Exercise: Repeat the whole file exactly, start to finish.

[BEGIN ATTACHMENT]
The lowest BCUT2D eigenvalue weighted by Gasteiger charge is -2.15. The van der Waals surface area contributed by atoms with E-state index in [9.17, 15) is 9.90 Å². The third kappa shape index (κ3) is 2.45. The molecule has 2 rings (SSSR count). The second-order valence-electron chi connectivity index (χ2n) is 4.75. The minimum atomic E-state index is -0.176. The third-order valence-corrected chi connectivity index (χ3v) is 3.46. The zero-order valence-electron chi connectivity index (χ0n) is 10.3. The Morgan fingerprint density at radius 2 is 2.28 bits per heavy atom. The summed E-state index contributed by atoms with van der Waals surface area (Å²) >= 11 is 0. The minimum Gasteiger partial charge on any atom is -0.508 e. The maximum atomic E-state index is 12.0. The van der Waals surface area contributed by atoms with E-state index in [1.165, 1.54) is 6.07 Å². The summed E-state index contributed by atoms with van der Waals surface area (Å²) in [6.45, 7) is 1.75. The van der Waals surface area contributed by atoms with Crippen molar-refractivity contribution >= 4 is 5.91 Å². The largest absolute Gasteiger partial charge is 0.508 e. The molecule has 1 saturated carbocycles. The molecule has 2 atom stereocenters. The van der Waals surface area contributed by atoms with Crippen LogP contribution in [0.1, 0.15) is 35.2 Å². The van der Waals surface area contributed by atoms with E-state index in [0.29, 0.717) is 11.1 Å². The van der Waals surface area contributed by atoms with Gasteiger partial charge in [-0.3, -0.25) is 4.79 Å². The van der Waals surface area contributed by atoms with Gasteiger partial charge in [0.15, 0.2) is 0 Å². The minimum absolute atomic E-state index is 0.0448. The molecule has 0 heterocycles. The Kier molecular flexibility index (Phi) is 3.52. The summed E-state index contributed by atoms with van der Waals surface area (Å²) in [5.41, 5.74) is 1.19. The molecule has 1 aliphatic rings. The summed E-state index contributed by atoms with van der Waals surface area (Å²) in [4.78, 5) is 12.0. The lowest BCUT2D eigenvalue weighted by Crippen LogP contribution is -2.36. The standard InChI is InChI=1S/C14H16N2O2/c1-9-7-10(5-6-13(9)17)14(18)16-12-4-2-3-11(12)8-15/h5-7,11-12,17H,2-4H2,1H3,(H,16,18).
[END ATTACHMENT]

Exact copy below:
The lowest BCUT2D eigenvalue weighted by Gasteiger charge is -2.15. The van der Waals surface area contributed by atoms with E-state index in [9.17, 15) is 9.90 Å². The third kappa shape index (κ3) is 2.45. The molecule has 2 rings (SSSR count). The second-order valence-electron chi connectivity index (χ2n) is 4.75. The minimum atomic E-state index is -0.176. The third-order valence-corrected chi connectivity index (χ3v) is 3.46. The zero-order valence-electron chi connectivity index (χ0n) is 10.3. The Morgan fingerprint density at radius 2 is 2.28 bits per heavy atom. The summed E-state index contributed by atoms with van der Waals surface area (Å²) >= 11 is 0. The minimum Gasteiger partial charge on any atom is -0.508 e. The maximum atomic E-state index is 12.0. The van der Waals surface area contributed by atoms with E-state index in [1.165, 1.54) is 6.07 Å². The summed E-state index contributed by atoms with van der Waals surface area (Å²) in [6.45, 7) is 1.75. The van der Waals surface area contributed by atoms with Crippen molar-refractivity contribution >= 4 is 5.91 Å². The largest absolute Gasteiger partial charge is 0.508 e. The molecule has 1 saturated carbocycles. The molecule has 2 atom stereocenters. The van der Waals surface area contributed by atoms with Crippen LogP contribution in [0.1, 0.15) is 35.2 Å². The van der Waals surface area contributed by atoms with E-state index in [0.29, 0.717) is 11.1 Å². The van der Waals surface area contributed by atoms with Gasteiger partial charge in [-0.3, -0.25) is 4.79 Å². The van der Waals surface area contributed by atoms with Gasteiger partial charge in [0.15, 0.2) is 0 Å². The minimum absolute atomic E-state index is 0.0448. The molecule has 0 heterocycles. The Kier molecular flexibility index (Phi) is 3.52. The summed E-state index contributed by atoms with van der Waals surface area (Å²) in [5.41, 5.74) is 1.19. The molecule has 1 aliphatic rings. The summed E-state index contributed by atoms with van der Waals surface area (Å²) in [4.78, 5) is 12.0. The lowest BCUT2D eigenvalue weighted by Crippen LogP contribution is -2.36. The standard InChI is InChI=1S/C14H16N2O2/c1-9-7-10(5-6-13(9)17)14(18)16-12-4-2-3-11(12)8-15/h5-7,11-12,17H,2-4H2,1H3,(H,16,18).